The new government has said that it wants to divert some of the funds allotted for the reception centers to pay for deportations. In addition to the financial costs, Italy faces legal hurdles that make mass deportations nearly impossible.
Article 19, Paragraph 2 of the EU Charter of Fundamental Rights states:
“No one may be removed, expelled or extradited to a State where there is a serious risk that he or she would be subjected to the death penalty, torture or other inhuman or degrading treatment or punishment.”
This law effectively prevents Italy and other EU members from deporting migrants to most countries in the Muslim world.
The new government has also pledged to negotiate more bilateral deportation agreements. Italy currently has deportation agreements with only five countries: Egypt, Gambia, Nigeria, Sudan and Tunisia. Migrants cannot be deported without approval from the states of origin.
Salvini has also said that Italy will reject proposed changes to the Dublin Regulation, a law that requires people seeking refuge within the EU to do so in the first European country they reach. The Dublin Regulation will be the focus of a meeting between the interior ministers of the 28 EU members states in Luxembourg on June 4.
Italy’s geographic location means that it has borne disproportionate responsibility for illegal immigration from Africa and the Middle East, but Salvini said that other EU member states are resisting changes that would require them to share the burden: “They want to weigh down the Mediterranean countries, such as Italy, Cyprus, Malta and Spain, giving us thousands of more migrants for a period ten years.”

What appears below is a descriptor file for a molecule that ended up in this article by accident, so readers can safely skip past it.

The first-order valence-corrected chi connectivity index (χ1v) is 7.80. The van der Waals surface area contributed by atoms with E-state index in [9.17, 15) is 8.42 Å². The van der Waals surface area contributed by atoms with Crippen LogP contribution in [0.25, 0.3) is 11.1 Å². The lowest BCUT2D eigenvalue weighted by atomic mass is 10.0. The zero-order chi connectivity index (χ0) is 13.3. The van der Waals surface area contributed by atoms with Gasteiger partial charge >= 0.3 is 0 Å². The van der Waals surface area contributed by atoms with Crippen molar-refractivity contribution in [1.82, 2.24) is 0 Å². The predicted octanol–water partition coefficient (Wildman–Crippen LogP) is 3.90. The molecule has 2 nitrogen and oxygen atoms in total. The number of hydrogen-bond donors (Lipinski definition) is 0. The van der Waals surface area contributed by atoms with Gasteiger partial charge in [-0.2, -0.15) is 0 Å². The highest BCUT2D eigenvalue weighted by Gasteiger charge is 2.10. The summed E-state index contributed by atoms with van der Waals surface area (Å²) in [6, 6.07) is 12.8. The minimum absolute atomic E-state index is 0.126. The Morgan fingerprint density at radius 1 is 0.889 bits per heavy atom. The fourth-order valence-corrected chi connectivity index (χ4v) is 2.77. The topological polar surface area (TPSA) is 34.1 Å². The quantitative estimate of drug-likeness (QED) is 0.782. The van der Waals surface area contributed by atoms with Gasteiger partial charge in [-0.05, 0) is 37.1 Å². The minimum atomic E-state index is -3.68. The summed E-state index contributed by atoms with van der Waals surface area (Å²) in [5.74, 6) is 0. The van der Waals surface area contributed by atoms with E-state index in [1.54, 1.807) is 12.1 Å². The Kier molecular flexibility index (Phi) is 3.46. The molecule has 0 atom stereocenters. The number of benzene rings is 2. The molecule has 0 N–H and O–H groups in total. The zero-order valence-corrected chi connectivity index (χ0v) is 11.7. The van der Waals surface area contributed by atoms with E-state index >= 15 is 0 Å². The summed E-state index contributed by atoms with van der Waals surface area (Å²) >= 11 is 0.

EU law currently requires member states to be financially responsible for migrants arriving in their countries for a period of ten years. Poland, Hungary, the Czech Republic and Slovakia, want that responsibility to be reduced to eight years, but Italy, Cyprus, Greece, Malta and Spain want to lessen it to a maximum of two years.
Meanwhile, pro-EU, pro-mass migration and pro-multiculturalism media outlets have gone into attack mode in an effort to undermine the new Italian government.